Valentine M. Moghadam
Valentine M. Moghadam is Professor of Sociology and Director of the International Affairs Program at Northeastern University, Boston, which she joined in January 2012. Previously she has been a professor of sociology and director of women’s studies at Purdue University and Illinois State University; a section chief at UNESCO in Paris, leading policy-oriented research on gender equality and development in the Social and Human Sciences Sector; and a senior researcher at the United Nations University’s WIDER Institute in Helsinki, Finland, where she coordinated the research program on women and development. Born in Tehran, Iran, Professor Moghadam received her higher education in Canada and the U.S. Her current areas of research include globalization, transnational social movements and networks, economic citizenship, and gender and development in the Middle East and North Africa.
Among her many publications, Professor Moghadam is author of Modernizing Women: Gender and Social Change in the Middle East (first published 1993; second edition 2003; updated third edition expected in 2013); Women, Work and Economic Reform in the Middle East and North Africa (1998); Globalizing Women: Transnational Feminist Networks (2005), which won the American Political Science Association’s Victoria Schuck award for best book on women and politics for 2005; and Globalization and Social Movements: Islamism, Feminism, and the Global Justice Movement (2009, updated second edition Fall 2012). She has edited seven books, most recently Making Globalization Work for Women: The Role of Social Rights and Trade Union Leadership (2011). With Professor Massoud Karshenas, she is co-editor of Social Policy in the Middle East: Economic, Political, and Gender Dynamics (2005).
Professor Moghadam lectures widely, is active in a number of professional associations and research networks, has formed and led research teams, and has been a consultant to international organizations on women, work, citizenship, and economic conditions in the Middle East.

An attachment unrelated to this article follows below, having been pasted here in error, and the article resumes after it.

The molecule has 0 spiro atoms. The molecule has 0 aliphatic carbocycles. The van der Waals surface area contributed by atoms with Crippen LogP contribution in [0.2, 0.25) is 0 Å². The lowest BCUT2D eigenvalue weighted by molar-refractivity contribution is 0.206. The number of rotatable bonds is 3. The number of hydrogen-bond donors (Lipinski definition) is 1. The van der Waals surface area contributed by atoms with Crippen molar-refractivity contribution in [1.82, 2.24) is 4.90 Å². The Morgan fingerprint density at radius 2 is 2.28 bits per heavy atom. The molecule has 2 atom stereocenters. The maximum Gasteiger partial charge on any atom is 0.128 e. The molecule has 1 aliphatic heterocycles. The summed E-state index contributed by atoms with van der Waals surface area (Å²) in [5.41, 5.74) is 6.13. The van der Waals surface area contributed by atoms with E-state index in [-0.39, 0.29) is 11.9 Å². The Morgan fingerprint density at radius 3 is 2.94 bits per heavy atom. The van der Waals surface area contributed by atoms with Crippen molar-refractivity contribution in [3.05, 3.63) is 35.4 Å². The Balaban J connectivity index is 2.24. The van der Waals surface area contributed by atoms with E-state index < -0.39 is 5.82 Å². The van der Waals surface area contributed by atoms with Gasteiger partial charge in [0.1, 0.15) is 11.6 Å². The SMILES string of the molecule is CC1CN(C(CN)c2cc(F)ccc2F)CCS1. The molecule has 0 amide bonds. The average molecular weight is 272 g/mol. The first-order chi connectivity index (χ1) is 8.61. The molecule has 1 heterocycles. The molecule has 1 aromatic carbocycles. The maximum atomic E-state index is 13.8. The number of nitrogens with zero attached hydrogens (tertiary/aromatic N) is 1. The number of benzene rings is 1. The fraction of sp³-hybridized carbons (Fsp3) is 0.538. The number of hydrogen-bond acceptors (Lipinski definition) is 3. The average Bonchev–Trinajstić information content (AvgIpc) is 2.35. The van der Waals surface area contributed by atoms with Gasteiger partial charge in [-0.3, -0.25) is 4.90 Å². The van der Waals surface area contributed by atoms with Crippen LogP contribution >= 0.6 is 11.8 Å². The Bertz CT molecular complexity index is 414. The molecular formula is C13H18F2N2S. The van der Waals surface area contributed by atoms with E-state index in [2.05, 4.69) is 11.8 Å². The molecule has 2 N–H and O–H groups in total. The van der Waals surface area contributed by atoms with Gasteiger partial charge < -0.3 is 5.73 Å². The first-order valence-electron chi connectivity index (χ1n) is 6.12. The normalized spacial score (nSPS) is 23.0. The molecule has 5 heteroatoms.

Fatima Sadiqi is a former Fulbright Scholar and recipient of a Harvard Fellowship. She is Professor of Linguistics and Gender Studies, author of, among other works, Women, Gender, and Language in Morocco (Brill, 2003) and co-editor of Women Writing Africa. The Northern Region (The Feminist Press, 2009), Women in the Middle East and North Africa. Agents of Change, and Gender and Violence in the Middle East (Routledge 2010 and 2011). She founded the first Moroccan Centre for Studies and Research on Women in 1998 and the first graduate program on Gender Studies in 2000 at the university of Fez. In 2006, she founded Isis Centre for Women and development (with the aim of bridging the gap between the university and civil society) and in 2009 she was elected President of the National Union of Women’s Associations. In the same year, she co-founded the International Institute for Languages and Cultures (INLAC). Fatima Sadiqi was appointed by Kufi Anan as a member of the UN Council for Development Policy (E.C.O.S.S.O.C.), and was appointed by the king of Morocco as a member of the Administrative Board of the Royal Institute of Amazigh Culture (IRCAM). From 2007 to 2009, Fatima Sadiqi served as Director General of the Fes Festival of Sacred Music. She is writing a book on A Feminism of One’s Own: Women’s Empowerment in Morocco - Going Beyond Islam.
Lynn Welchman is Professor of Law with particular reference to the Middle East and North Africa in the School of Law at SOAS. She joined the School of Law in 1997 and teaches Law and Society in MENA, Human Rights and Islamic Law, and the School of Law’s International Human Rights Clinic. She has published widely on her research areas, including Muslim personal status law, women and the law and family law reform in MENA. Before and alongside her academic career, Welchman has had both a professional and a volunteer NGO human rights engagement, having worked primarily with Palestinian human rights NGOs in the West Bank, but also with international human rights organisations mostly in the MENA region. She is a member of the founding editorial board of the Muslim World Journal of Human Rights, the Board of the Euro-Mediterranean Human Rights Foundation, and the Board of Trustees of INTERIGHTS, the International Centre for the Legal Protection of Human Rights.